Silicon Valley is beta testing a four-day workweek
Future. The tech industry is starting to adopt a four-day workweek in order to decrease burnout and increase productivity… while keeping wages the same. As the Great Resignation rages, a large majority may start gravitating toward tech (or any other industry) that promises them more free time outside of work.
Tech companies are trying to disrupt the workweek.
- Apparel e-commerce platform ThredUp started piloting a four-day workweek last year, which saw turnover drop by more than half and was a key reason why half of the employees hired last year wanted to work at the company.
- One-click-checkout startup Bolt made a four-day workweek permanent this year, with 86% of employees saying the change has made them more productive and 84% saying their work-life balance improved.
- Additionally, Bolt reported that the company is still hitting all of its performance targets.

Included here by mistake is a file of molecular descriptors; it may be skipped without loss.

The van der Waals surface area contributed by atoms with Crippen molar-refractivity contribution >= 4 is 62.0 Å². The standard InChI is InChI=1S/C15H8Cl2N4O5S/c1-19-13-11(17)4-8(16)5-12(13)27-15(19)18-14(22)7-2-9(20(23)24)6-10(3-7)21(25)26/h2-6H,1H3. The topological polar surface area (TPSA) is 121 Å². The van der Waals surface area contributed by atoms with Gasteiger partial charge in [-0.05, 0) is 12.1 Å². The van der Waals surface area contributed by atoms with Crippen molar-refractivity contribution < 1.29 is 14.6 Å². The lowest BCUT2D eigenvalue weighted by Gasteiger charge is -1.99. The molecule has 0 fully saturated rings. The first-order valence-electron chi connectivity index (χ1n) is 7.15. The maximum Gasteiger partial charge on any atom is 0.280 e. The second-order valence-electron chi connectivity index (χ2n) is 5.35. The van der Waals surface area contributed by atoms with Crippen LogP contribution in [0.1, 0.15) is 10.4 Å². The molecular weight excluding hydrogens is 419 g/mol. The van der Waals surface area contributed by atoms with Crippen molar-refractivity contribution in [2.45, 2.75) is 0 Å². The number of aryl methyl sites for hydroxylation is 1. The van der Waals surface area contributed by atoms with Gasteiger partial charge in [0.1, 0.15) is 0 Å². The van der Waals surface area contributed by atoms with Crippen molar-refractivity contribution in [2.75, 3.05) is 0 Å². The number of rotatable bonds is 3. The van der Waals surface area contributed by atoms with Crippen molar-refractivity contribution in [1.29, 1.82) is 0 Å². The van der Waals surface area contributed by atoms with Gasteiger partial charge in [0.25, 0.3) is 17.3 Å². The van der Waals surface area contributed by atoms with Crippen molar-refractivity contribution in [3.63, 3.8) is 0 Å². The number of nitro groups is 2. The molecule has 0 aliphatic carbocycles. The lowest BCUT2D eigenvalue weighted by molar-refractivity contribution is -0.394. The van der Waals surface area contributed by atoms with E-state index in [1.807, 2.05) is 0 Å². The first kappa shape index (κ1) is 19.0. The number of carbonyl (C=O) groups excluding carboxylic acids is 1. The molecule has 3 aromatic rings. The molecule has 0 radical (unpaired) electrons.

- And it’s not just the startups — Microsoft, Amazon, and Cisco have all piloted a four-day workweek in recent years.
Outside the U.S., nonprofit community organization 4 Day Week Global rallied 30 companies in the U.K. to give a four-day workweek a try.
Work for us for less
Even if the four-day workweek doesn’t work for every company, many are still reevaluating their schedules to woo workers.
- Coinbase and Cisco added extra days off throughout the year.
- Salesforce gave its employees a week off from meetings, while Bumble gave a week off entirely to curb burnout.
- Crypto firm Circle overhauled how much vacation time workers could take off.
The change in time off comes as the tech and e-commerce industries have boomed during the pandemic… along with demand for more workers. Trade group CompTIA reported that the tech industry has been adding employees at a steady clip for the past 14 months.